New Delhi: Foreign Minister of China Wang Yi on 27 July held the first joint virtual conference with his counterparts from Pakistan, Afghanistan and Nepal during which he proposed a four-point plan to contain the COVID pandemic while the communist state’s primary objective appears to be to resume the BRI (Belt and Road Initiative) infrastructure projects by telling these countries what is essentially a trade dominance tactic for the CCP would prove an economic booster for the partner states.
The addition of Nepal and Afghanistan as partners is noteworthy, as Pakistan agreed to being a part of the BRI long ago as expected of a client state.
Additionally, China wants some cooperation from Nepal and Afghanistan in developing the China-Pakistan Economic Corridor (CPEC).
According to a press release the Foreign Ministry of China, Afghanistan’s acting Foreign Minister Mohammad Haneef Atmar and Nepalese Foreign Minister Pradeep Kumar Gyawali attended the virtual meeting.
However, Pakistan’s Foreign Minister Shah Mahmood Qureshi did not participate in the meeting. Islamabad was represented by Economic Affairs Minister Makhdoom Khusro Bakhtiar, sources said.
The video conference, organised by Beijing ostensibly to discuss the COVID-19 pandemic, was held against the backdrop of the months-long India-China border standoff. Given India’s currently strained ties with Nepal, the meeting is unlikely to go down well with the foreign policy establishment in New Delhi.
Wang, one of China’s senior-most diplomats with the rank of state councillor, said the four states should give “full play to geographic advantages, strengthen exchanges and connections between the four countries and Central Asian countries, and maintain regional peace and stability”, according to a statement in Mandarin issued on Monday night.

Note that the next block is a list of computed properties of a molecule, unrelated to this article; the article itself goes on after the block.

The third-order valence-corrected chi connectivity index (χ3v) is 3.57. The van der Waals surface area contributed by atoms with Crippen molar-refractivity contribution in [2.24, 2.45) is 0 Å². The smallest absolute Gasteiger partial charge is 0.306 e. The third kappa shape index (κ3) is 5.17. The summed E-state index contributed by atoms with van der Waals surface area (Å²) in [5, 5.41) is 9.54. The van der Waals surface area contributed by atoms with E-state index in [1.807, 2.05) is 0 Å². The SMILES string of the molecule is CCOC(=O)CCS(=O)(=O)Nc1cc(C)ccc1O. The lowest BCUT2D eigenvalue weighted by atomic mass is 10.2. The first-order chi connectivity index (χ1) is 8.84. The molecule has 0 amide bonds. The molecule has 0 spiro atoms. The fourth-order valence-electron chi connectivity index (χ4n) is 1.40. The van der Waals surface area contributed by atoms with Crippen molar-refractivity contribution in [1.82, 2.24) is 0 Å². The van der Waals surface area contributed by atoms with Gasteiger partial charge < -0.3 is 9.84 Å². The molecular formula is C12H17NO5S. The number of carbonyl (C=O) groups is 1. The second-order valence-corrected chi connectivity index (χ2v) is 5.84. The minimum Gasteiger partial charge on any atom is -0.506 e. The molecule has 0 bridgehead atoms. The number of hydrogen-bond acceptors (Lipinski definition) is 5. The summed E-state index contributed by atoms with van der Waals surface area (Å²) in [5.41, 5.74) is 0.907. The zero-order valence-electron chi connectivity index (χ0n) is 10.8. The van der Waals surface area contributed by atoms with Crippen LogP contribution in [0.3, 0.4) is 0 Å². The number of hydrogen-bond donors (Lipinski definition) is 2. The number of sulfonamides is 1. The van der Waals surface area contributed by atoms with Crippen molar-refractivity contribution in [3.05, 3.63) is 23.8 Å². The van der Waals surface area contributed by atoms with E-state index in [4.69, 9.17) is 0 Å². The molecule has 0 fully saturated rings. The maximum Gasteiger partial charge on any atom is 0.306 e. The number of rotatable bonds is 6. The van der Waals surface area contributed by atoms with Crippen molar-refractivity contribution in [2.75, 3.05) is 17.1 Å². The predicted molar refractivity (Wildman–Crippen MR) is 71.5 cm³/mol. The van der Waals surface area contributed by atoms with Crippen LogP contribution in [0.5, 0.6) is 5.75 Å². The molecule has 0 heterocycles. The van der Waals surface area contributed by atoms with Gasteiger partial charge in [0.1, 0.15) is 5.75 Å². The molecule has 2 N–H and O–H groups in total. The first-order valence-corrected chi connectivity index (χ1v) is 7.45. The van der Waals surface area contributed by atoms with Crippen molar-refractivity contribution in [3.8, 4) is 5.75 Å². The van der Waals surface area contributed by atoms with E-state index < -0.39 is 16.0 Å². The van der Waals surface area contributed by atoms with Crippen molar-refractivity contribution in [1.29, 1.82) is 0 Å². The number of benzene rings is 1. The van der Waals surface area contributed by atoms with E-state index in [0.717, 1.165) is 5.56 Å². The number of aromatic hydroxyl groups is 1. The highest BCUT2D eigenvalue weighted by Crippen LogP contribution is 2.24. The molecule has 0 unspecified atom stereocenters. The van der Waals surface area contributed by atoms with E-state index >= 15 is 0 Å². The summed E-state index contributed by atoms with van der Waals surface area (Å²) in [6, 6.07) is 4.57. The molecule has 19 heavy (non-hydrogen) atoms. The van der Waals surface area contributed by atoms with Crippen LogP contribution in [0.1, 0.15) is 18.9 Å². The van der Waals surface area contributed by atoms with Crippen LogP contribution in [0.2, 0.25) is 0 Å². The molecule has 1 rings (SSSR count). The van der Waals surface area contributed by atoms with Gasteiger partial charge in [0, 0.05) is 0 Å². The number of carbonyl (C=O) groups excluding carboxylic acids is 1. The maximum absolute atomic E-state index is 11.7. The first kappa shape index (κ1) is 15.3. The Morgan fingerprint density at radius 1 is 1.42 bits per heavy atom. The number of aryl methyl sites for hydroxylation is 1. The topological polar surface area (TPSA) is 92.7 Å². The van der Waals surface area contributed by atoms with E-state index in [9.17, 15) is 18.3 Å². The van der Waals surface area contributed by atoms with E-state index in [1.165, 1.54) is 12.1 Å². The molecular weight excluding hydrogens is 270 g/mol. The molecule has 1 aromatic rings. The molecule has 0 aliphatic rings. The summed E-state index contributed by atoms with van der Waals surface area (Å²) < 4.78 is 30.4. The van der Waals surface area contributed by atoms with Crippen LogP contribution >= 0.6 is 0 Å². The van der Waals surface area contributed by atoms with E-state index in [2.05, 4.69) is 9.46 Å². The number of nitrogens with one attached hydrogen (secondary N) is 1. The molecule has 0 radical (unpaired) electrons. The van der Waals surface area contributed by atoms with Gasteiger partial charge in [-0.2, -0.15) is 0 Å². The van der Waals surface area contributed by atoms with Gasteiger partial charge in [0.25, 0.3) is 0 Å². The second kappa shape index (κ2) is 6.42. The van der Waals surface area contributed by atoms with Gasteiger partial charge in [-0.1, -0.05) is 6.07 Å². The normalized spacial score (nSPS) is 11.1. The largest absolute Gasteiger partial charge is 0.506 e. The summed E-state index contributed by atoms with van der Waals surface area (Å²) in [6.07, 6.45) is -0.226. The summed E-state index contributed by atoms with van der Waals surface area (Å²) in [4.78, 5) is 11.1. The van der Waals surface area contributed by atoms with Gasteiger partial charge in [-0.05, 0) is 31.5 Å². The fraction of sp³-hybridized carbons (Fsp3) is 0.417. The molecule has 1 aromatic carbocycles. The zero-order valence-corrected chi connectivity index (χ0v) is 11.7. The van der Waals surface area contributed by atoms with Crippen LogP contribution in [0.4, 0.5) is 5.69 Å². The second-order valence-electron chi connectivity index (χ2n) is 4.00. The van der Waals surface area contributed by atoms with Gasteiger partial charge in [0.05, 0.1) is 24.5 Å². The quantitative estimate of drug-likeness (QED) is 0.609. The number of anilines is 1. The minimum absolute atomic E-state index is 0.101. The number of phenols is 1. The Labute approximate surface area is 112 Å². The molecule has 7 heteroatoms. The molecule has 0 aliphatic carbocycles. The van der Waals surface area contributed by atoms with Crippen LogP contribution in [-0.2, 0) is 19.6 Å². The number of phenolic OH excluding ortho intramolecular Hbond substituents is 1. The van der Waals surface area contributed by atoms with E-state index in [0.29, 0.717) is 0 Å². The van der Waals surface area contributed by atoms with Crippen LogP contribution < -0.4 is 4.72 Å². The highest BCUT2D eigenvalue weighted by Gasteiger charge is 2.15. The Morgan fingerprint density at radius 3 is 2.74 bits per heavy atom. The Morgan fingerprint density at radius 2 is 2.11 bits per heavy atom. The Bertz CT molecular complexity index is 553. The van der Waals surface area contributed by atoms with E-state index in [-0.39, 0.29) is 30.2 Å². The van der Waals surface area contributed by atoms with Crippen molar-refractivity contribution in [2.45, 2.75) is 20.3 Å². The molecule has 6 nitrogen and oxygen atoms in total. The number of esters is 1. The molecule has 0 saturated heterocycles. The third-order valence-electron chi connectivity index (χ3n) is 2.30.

The four countries should also “actively promote the construction of the China-Pakistan Economic Corridor and the trans-Himalayan three-dimensional inter connectivity network, support the extension of to Afghanistan, and further release the regional interconnection dividend”, he said.
Even for China, it is rare to call for four-party cooperation in South Asia without involving India. But the move fits Beijing’s current narrative.
Statement from China’s foreign ministry
The statement from China’s foreign ministry indicated Beijing is looking at a more permanent cooperation mechanism with the three South Asian countries than just working together to counter the pandemic.
The meeting added to Beijing’s own narrative that it is ready to play a bigger role in war-torn Afghanistan’s peace process. For Nepal, it was an opportunity to send out a message about its increasingly snug ties with China amid the strained relations with India.
As for Pakistan, Wang himself cited the example of “iron brother” ties between Islamabad and Beijing. Emphasising that having good neighbours is “good fortune”, Wang called on Nepal and Afghanistan to follow the example of Sino-Pakistan cooperation to fight the pandemic.
Wang said learning from the Sino-Pakistan cooperation, Afghanistan and Nepal should expand four-nation joint prevention and control of COVID-19 and make arrangements for epidemic prevention, resumption of economic activity and personnel exchanges.
He said under the principle of anti-epidemic cooperation, the four countries should open up “fast channels” and “green channels” for personnel and logistics as soon as possible.
They should also strengthen joint prevention and control in border areas, and frame jointly recognised standard operating procedures for epidemic notification, prevention, management and control, he said.
As part of post-pandemic recovery and economic development, Wang said, the other countries should firmly promote the joint construction of BRI, promote the resumption of key cooperation projects, maintain the stability of industrial and supply chains, and create new economic growth points in the digital field.
The online meeting was joined by Pakistan’s foreign and economic ministers, Shah Mahmood Qureshi and Khushro Bakhtiar, Nepal’s foreign minister Pradeep Gyawali and Afghanistan’s acting foreign minister Hanif Atmar.